Get A Movie On
It’s dark, it’s rainy and the future is anything but orange. With no inspiration, it’s hard to see a career forming ahead of us. So we sent JAMES MITCHELL to collect some movie inspiration for our shaky career prospects.
So – what are films for? Do they (a) offer nothing more than frivolous escapism, or (b) can they provide profound insights into our lives and deliver valuable lessons?
The correct answer is (a) of course, and at Cambridge the cinema provides some welcome mindless distraction from the endless torment of supervisions, looming deadlines and the small matter of finding a job post-graduation.
However, I have been commissioned to write a piece to explain how some films can guide us through our studies and into the Real World Beyond Cambridge (RWBC) where our future careers await, so for the purposes of this article, let’s pretend that there is something in (b).
So do films offer more help than harm? How can we use them to find inspiration instead of procrastination? Here is my guide for using films to summon that extra mile, to squeeze out those final creative juices and brighten the prospect of RWBC.
Let’s start with teaching. In all the films that I can remember teachers are portrayed as inspirational, almost heroic, individuals who command the unwavering respect of their pupils. From Robin Williams in “Dead Poets Society” all the way to Robin Williams in “Good Will Hunting”, the cinematic pedagogue is a subject of admiration and even worship.
OK – teachers may not always stick fully to the syllabus – and yes, in Half Nelson, Ryan Gosling does have a penchant for crack cocaine. But if you’re failing for inspiration for that Teach First interview, simply turn on a bit of Robin, and you’ll soon learn to ‘caaaarrpeeee dieeeeem’.
Perhaps you are studying medicine and planning upon becoming a doctor.
Perhaps you should think again.
Almost every film featuring the medical profession ends in unmitigated disaster. In fact, life as a doctor usually involves any one or more of zombie attacks, terrorist attacks, epidemics and/or natural disasters. This probably applies to scientists as well, and they are usually the first to perish. Martyrdom is overrated.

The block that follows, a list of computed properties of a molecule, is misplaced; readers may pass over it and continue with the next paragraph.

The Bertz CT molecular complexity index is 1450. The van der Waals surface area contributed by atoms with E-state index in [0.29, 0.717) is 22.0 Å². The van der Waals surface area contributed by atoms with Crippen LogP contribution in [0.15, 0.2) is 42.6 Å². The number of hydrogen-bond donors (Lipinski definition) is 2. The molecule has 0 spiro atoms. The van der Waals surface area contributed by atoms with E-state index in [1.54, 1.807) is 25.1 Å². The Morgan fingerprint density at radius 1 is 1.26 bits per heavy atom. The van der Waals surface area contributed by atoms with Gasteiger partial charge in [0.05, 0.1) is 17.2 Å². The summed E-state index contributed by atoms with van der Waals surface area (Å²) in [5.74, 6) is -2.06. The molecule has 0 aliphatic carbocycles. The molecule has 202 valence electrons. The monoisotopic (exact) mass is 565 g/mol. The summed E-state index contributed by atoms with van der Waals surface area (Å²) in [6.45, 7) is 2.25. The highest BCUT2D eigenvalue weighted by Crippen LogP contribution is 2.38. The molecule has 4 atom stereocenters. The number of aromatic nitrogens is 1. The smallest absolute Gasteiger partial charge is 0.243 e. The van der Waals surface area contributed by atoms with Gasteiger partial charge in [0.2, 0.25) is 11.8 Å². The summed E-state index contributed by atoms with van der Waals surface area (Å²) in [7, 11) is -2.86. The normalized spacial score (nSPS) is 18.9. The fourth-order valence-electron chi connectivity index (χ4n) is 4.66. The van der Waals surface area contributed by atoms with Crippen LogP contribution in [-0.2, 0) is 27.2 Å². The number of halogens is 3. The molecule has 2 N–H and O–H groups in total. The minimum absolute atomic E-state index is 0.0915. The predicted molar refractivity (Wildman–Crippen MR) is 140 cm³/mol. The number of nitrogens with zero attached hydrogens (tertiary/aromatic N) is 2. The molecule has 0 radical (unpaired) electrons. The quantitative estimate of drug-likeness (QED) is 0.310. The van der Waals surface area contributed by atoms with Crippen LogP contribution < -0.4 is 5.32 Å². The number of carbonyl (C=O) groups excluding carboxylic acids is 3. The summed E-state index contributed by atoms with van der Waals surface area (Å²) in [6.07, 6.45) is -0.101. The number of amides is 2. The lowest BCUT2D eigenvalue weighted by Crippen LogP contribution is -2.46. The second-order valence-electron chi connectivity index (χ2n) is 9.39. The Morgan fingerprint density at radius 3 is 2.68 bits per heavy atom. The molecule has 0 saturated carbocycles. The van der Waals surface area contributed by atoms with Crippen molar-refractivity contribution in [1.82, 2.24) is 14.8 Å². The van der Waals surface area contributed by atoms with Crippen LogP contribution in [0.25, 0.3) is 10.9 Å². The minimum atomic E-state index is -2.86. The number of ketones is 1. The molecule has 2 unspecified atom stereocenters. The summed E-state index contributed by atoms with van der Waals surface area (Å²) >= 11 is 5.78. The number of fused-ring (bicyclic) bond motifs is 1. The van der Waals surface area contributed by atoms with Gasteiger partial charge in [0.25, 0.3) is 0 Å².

I know what you’re thinking: let’s just turn to Robin Williams again, right? Wrong. Patch Adams makes a mockery of both medicine and cinema.
A significant proportion of you will have few morals and enormous greed, and will therefore be attracted to a job as a banker or trader. The films that I have seen provide both good and bad news. Things are likely to start well, with loads of money, flash cars, beautiful women and designer drugs. Invariably, however, things will start to go wrong, just as you are at or near the top. You will probably end up being responsible for a major banking crisis and prosecuted for fraud – so it’s swings and roundabouts really.
Lawyers, on the other hand, tend to do quite well in most films. The best advice for the young lawyer is to take on a case where your chances of winning are close to nil. If the likes of Twelve Angry Men, Philadelphia, To Kill a Mockingbird and A Few Good Men have taught us anything, it’s that the underdog always wins.
But these all require a remarkable amount of hard work and success, which is a future that just isn’t realistic to most of us – and what else do we go to films for if not realism? Into The Wild offers that nice safety net: a romanticised vagabond infected with wanderlust and a dream of a simpler life. That said, he ends up dead and alone.
If your enthusiasm is flagging during this dark and rainy week, put down those notes, buy a film and consider your future career.
Lol jk just download one illegally and procrastinate.